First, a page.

So let’s take a look and find out exactly why there’s a whole community built around this bizarre word and wonderful hobby. ^.^
Origins of the word ‘blog’
When did it first get used? 1998
What does it mean? In this sense, it’s defined as an online journal
What did it come from? This was a shortened and tweaked version of “web log,” which was originally a record of server requests.
Web, from World Wide Web. Not sure how many of y’all are old enough / young enough to remember that URLs used to begin with www, but that’s what it came from!
Log, in the sense of a record of observations, thoughts, etc. Think old sea captains, or Star Trek.
It’s not a new one, though!
Even though blogging in the sense we use it for writing online is still new, the word blog itself has been used in many other ways through the years. The etymology stretches back:
1750: to look sullen or sulky
1860: a servant-boy at a college (related to the British bloke)
1860: to beat or defeat someone (schoolboy slang)
1898: used of anything resembling a block or log of wood
1969: a generic term for any random person as in “Joe Bloggs,” a default anonymous name
I recently finished reading White Fragility by Robin DiAngelo, and have been working through my major learnings from it. The book focuses on the issues white people have with understanding and talking about race issues in the US, and the way the country socializes people into racism. If you haven’t already, check out my first post about this! Here are a few more key points that DiAngelo discusses, and that struck home for me.
White people “carry” race, too
This is building on the idea from Part 2 about white people asking black people to tell them about race. I’ll come back to this quote:
The expectation that people of color should teach white people about racism is another aspect of white racial innocence that reinforces several problematic racial assumptions. First, it implies that racism is something that happens to people of color and has nothing to do with us and that we consequently cannot be expected to have any knowledge of it.
White people experience race even if they are never around non-white people in their whole lives. The very fact that that might happen is a consequence of race: ask yourself why there are no non-white people living in the area you live in. Why aren’t you living in an area where there are more black people than white people? What differences between those two places would you imagine to exist? Portraying black people as the only ones with a race is ridiculous; there can’t be one without the other. If black is a race, why wouldn’t white be? Which leads us to the next issue…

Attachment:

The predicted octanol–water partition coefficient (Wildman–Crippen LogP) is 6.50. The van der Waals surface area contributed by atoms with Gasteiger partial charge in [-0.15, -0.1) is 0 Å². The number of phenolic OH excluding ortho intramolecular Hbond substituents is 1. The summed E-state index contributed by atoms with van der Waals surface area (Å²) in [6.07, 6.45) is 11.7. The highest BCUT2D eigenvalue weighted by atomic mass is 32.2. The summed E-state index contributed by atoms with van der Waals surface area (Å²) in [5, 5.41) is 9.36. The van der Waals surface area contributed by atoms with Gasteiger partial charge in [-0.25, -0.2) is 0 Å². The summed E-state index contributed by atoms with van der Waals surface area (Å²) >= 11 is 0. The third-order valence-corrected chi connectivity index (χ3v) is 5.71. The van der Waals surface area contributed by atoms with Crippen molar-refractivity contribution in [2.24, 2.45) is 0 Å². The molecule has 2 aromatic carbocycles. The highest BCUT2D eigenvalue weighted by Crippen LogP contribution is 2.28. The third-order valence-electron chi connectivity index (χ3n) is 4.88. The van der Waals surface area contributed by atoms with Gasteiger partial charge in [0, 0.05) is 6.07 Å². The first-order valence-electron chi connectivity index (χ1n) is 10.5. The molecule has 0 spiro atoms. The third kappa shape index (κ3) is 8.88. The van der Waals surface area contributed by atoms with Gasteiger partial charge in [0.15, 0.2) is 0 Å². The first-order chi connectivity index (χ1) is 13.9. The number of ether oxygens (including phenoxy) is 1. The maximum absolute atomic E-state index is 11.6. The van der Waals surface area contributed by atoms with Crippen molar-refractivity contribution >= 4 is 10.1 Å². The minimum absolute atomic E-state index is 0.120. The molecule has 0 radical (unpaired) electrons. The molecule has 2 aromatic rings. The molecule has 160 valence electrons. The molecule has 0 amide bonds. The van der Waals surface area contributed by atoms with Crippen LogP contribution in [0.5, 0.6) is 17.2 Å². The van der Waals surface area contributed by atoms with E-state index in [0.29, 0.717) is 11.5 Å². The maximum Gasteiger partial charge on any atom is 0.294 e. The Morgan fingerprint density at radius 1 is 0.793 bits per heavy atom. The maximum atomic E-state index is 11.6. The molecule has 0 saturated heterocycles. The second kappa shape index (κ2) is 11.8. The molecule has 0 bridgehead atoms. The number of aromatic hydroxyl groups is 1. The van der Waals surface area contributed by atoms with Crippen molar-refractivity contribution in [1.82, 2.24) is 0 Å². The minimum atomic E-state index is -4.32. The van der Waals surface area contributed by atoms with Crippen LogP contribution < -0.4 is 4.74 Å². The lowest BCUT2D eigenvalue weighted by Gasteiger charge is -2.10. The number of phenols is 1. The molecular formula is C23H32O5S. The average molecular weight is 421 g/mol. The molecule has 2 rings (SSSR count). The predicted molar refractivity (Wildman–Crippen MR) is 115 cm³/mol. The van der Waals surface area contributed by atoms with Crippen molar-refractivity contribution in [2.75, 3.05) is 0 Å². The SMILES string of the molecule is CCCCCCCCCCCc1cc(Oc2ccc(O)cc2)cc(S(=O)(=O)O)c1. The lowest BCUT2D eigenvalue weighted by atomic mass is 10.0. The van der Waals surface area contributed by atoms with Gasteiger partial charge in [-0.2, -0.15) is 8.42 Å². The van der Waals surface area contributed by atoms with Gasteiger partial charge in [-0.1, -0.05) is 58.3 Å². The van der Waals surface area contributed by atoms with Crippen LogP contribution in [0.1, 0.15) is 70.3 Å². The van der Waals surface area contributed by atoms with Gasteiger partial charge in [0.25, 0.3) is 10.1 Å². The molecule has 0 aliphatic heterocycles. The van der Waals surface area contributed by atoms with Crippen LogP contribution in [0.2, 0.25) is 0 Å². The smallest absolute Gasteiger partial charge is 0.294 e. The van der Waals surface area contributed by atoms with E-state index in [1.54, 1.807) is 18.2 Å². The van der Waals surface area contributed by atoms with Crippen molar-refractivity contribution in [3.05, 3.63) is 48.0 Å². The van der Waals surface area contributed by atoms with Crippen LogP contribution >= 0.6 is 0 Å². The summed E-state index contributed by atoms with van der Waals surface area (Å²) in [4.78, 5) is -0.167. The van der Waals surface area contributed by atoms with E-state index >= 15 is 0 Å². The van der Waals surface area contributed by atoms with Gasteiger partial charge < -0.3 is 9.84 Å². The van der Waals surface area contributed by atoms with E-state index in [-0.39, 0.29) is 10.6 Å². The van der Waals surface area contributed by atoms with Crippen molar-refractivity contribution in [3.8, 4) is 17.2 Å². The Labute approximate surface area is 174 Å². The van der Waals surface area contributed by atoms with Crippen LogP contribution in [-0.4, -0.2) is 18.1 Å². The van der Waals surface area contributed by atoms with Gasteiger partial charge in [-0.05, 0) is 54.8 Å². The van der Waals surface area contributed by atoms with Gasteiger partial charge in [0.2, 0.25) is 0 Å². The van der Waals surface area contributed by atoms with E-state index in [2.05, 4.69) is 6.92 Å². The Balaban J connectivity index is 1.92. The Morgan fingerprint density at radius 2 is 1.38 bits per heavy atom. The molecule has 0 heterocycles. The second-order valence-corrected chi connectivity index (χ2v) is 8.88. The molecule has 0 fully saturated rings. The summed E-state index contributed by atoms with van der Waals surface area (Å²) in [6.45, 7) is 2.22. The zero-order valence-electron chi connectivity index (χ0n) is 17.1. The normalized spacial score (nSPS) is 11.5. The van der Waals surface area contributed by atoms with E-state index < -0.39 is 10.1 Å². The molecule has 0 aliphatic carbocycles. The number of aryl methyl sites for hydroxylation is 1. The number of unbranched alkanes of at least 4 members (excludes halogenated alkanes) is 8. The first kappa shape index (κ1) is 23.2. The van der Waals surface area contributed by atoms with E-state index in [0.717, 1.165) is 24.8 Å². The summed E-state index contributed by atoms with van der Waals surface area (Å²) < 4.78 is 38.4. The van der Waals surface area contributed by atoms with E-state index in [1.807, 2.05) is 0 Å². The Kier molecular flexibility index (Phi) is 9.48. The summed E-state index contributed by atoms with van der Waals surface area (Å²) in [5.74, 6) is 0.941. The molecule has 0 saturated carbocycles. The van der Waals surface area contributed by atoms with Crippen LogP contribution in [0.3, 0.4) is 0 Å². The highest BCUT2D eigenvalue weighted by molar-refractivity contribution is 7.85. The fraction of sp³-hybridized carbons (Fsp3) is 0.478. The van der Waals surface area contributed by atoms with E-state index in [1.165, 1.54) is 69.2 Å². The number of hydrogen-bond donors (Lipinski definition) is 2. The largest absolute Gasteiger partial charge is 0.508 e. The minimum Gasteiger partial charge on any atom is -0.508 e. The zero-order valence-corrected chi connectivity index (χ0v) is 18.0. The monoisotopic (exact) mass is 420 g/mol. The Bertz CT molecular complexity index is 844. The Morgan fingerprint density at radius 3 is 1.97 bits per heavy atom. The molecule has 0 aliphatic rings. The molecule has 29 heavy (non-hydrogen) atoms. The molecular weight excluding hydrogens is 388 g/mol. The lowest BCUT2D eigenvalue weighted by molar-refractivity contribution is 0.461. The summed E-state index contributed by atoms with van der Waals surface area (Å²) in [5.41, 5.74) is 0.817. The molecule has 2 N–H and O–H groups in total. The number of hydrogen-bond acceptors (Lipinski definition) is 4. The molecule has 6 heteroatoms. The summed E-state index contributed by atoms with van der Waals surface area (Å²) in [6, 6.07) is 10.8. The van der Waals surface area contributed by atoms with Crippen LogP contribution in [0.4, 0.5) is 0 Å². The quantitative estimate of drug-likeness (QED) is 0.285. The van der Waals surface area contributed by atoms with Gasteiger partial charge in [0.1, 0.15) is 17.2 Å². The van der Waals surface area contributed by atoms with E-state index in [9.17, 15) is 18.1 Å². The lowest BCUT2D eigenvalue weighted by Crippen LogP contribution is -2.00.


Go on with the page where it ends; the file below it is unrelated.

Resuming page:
Recommended: sure!! For a cute quick read, for anyone who’s all about the idol fandom, for a likable but realistic MC.
Summary: Gigi is a 16-year-old from South Korea, who dreams of becoming an idol for the famed talent agency, One-Shot Entertainment. As fate would have it, Gigi is recruited as their newest trainee, but winds up in a situation far from what she ever dreamed of when she’s placed in an experimental unit group project code-named “SKS.” From there, Gigi’s new life as a K-Pop idol begins to unfold more like a K-Drama after she’s assigned to the newly defined co-ed unit SKS-7, and must adjust to working with 6 male bandmates who aren’t very thrilled by her placement in their group. Will Gigi be able to survive in SKS-7 and the world of Korean idol life, or will her dreams go up in flames as quickly as they were ignited?
Thoughts: Oh man, this was so fun to read! Gigi is too edgy for her girl group, so gets shifted into a (previously) all-boy group where her rapping style will have a bigger impact. That’s definitely unusual, which is openly acknowledged in the book. Typically idol groups are gender exclusive: all female or all male. KARD is one of the few real-life mixed-gender groups I’m aware of, and even in their interviews they’ve shyly acknowledged that it can feel pretty awkward doing some of the dances and such together. Just a part of the culture.